Thailand Sets Plans for Tourism Rebranding, to Emphasize Quality Over Quantity
Published: May 20, 2020 at 3:23 pm
With the travel ban about to be lifted, the Kingdom of Thailand is beginning measures to welcome tourists again into the nation while still keeping everyone in the country safe from a possible second wave of coronavirus infections.
This means that the government will transform the tourism sector, one of the country’s largest contributors to the economy, to paint the country as a destination that is totally safe for travel amidst a global pandemic. The catchphrase for this new project is “Amazing Trusted Thailand.”
As we already know, Thailand’s efforts at containing the COVID-19 virus has been highly effective. It has one of the lowest infection rates in the whole of Southeast Asia, and its mortality rate is near zero. The ratio between infection and recovery is virtually 1 to 1.
As TAT expects international tourists to start flocking to Thailand by October, the agency, together with other relevant government units, are hard at work determining measures that need to be in place to keep Thailand COVID-free and tourism-friendly before visitors start coming in.
One of the policies they will be implementing for tourists is to limit their destinations to areas that have no record of infection and are easily overseen to ensure quick response in the event that an infection does occur.
For instance, the government has identified Samui and Phuket – also the country’s top island destinations – as places they will open up for international tourists in the future, as these areas satisfy the above criteria.
In addition, these international tourists will have to carry documentation that will demonstrate to immigration that they have not been infected with the coronavirus and that they are of good general health.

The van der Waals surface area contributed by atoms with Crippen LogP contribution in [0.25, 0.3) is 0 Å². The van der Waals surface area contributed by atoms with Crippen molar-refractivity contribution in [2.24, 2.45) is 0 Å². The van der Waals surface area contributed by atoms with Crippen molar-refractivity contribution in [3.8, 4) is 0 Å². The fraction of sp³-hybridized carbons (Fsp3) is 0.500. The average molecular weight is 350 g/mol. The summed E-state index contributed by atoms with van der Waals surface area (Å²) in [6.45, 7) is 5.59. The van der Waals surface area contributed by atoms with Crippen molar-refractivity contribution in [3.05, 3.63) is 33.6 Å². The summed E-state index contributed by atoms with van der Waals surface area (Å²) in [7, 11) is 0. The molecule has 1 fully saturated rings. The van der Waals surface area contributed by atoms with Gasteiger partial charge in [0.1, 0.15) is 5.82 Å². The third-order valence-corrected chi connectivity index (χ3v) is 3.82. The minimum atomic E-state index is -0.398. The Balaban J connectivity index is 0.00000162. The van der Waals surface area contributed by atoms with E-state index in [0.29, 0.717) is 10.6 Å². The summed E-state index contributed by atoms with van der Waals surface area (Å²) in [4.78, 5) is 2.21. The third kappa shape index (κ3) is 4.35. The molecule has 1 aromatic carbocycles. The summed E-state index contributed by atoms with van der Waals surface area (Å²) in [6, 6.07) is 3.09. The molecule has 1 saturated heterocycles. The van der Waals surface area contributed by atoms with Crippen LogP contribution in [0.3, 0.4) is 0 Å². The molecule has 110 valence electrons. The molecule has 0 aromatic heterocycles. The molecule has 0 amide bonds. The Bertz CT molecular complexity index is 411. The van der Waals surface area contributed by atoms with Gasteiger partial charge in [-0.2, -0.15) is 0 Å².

Moreover, they will need to invest in health insurance before traveling and will need to provide documentation for that as well.
By matching COVID-free areas in the country with tourists coming from countries that are relatively unaffected by the pandemic, the tourism sector can allow these international visitors to come in without having to subject themselves to a 14-day quarantine.
The country expects much of the traffic to come from countries with the highest number of yearly visitors before the pandemic, namely, Vietnam, China and Singapore. However, to further minimize exposure, the country will set a quota on the number of tourists from these countries under the rebranding.
Also, as part of its drive to highlight Thailand’s trusted healthcare system, airports will have medical professionals standing by to subject tourists to rapid antibody testing upon arrival.
These measures are still up for discussion, however. Governor Yuthasak said that, before international markets will open, the Thai government will undergo discussions with other countries’ governments to ensure the safety of both local Thais and foreigners who plan to visit the country by October.
In addition, Tourism and Sports Minister Phiphat Ratchakitprakarn will be meeting with Prime Minister Prayut Chan-o-cha and his cabinet to present the plan and obtain approval next week.